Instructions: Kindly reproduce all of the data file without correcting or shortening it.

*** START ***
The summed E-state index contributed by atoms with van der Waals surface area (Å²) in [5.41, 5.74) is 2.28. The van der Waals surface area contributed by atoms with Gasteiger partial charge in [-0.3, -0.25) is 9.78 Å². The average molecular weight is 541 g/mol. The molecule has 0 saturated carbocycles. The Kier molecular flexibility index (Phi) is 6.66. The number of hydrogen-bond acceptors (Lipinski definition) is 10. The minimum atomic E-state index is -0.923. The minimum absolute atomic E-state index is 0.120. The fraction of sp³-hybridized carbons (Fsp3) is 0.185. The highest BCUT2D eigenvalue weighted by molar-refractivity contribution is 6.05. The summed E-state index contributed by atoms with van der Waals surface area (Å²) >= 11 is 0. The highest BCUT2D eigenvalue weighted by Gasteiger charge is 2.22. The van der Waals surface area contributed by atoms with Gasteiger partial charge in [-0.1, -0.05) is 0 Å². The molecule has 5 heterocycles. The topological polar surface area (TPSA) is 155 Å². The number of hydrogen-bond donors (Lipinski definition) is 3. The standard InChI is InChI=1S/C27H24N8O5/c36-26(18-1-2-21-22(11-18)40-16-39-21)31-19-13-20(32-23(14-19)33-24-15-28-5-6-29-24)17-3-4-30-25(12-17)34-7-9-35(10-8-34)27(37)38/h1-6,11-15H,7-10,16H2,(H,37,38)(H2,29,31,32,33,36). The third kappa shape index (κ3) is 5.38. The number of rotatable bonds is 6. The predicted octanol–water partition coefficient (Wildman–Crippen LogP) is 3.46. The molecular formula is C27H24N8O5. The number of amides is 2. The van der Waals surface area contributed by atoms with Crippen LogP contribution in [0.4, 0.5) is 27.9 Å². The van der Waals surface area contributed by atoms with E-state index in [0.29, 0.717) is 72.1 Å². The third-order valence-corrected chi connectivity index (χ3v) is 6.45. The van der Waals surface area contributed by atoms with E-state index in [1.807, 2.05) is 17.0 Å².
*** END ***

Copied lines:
The summed E-state index contributed by atoms with van der Waals surface area (Å²) in [5.41, 5.74) is 2.28. The van der Waals surface area contributed by atoms with Gasteiger partial charge in [-0.3, -0.25) is 9.78 Å². The average molecular weight is 541 g/mol. The molecule has 0 saturated carbocycles. The Kier molecular flexibility index (Phi) is 6.66. The number of hydrogen-bond acceptors (Lipinski definition) is 10. The minimum atomic E-state index is -0.923. The minimum absolute atomic E-state index is 0.120. The fraction of sp³-hybridized carbons (Fsp3) is 0.185. The highest BCUT2D eigenvalue weighted by molar-refractivity contribution is 6.05. The summed E-state index contributed by atoms with van der Waals surface area (Å²) >= 11 is 0. The highest BCUT2D eigenvalue weighted by Gasteiger charge is 2.22. The van der Waals surface area contributed by atoms with Gasteiger partial charge in [-0.1, -0.05) is 0 Å². The molecule has 5 heterocycles. The topological polar surface area (TPSA) is 155 Å². The number of hydrogen-bond donors (Lipinski definition) is 3. The standard InChI is InChI=1S/C27H24N8O5/c36-26(18-1-2-21-22(11-18)40-16-39-21)31-19-13-20(32-23(14-19)33-24-15-28-5-6-29-24)17-3-4-30-25(12-17)34-7-9-35(10-8-34)27(37)38/h1-6,11-15H,7-10,16H2,(H,37,38)(H2,29,31,32,33,36). The third kappa shape index (κ3) is 5.38. The number of rotatable bonds is 6. The predicted octanol–water partition coefficient (Wildman–Crippen LogP) is 3.46. The molecular formula is C27H24N8O5. The number of amides is 2. The van der Waals surface area contributed by atoms with Crippen LogP contribution in [0.4, 0.5) is 27.9 Å². The van der Waals surface area contributed by atoms with E-state index in [0.29, 0.717) is 72.1 Å². The third-order valence-corrected chi connectivity index (χ3v) is 6.45. The van der Waals surface area contributed by atoms with E-state index in [1.807, 2.05) is 17.0 Å².